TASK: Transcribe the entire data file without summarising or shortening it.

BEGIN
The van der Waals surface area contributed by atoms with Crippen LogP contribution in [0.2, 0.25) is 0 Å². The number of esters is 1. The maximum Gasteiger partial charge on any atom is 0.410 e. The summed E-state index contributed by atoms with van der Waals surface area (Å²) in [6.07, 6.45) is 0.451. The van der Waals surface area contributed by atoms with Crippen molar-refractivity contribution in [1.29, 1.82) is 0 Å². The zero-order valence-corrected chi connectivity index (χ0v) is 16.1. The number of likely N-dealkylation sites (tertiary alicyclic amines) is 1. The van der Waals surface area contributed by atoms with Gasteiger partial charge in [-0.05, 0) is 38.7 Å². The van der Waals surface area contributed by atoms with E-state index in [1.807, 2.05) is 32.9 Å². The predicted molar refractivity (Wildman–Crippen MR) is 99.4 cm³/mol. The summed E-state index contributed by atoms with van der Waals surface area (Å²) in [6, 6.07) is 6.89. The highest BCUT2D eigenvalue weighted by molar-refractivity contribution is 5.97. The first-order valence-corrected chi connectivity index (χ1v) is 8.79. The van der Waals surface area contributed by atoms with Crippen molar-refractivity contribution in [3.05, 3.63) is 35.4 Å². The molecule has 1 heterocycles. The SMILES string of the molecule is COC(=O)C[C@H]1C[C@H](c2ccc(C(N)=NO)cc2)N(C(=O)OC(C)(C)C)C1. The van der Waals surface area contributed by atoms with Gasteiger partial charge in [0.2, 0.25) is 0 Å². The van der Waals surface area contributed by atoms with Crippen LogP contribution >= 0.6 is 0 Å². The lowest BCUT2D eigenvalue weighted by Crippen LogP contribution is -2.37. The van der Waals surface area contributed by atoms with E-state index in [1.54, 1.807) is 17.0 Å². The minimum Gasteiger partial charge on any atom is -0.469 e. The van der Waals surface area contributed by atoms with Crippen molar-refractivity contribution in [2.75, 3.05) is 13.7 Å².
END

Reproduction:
The van der Waals surface area contributed by atoms with Crippen LogP contribution in [0.2, 0.25) is 0 Å². The number of esters is 1. The maximum Gasteiger partial charge on any atom is 0.410 e. The summed E-state index contributed by atoms with van der Waals surface area (Å²) in [6.07, 6.45) is 0.451. The van der Waals surface area contributed by atoms with Crippen molar-refractivity contribution in [1.29, 1.82) is 0 Å². The zero-order valence-corrected chi connectivity index (χ0v) is 16.1. The number of likely N-dealkylation sites (tertiary alicyclic amines) is 1. The van der Waals surface area contributed by atoms with Gasteiger partial charge in [-0.05, 0) is 38.7 Å². The van der Waals surface area contributed by atoms with E-state index in [1.807, 2.05) is 32.9 Å². The predicted molar refractivity (Wildman–Crippen MR) is 99.4 cm³/mol. The summed E-state index contributed by atoms with van der Waals surface area (Å²) in [6, 6.07) is 6.89. The highest BCUT2D eigenvalue weighted by molar-refractivity contribution is 5.97. The first-order valence-corrected chi connectivity index (χ1v) is 8.79. The van der Waals surface area contributed by atoms with Crippen molar-refractivity contribution in [3.05, 3.63) is 35.4 Å². The molecule has 1 heterocycles. The SMILES string of the molecule is COC(=O)C[C@H]1C[C@H](c2ccc(C(N)=NO)cc2)N(C(=O)OC(C)(C)C)C1. The van der Waals surface area contributed by atoms with Gasteiger partial charge in [0.2, 0.25) is 0 Å². The van der Waals surface area contributed by atoms with Crippen LogP contribution >= 0.6 is 0 Å². The lowest BCUT2D eigenvalue weighted by Crippen LogP contribution is -2.37. The van der Waals surface area contributed by atoms with E-state index in [1.54, 1.807) is 17.0 Å². The minimum Gasteiger partial charge on any atom is -0.469 e. The van der Waals surface area contributed by atoms with Crippen molar-refractivity contribution in [2.75, 3.05) is 13.7 Å².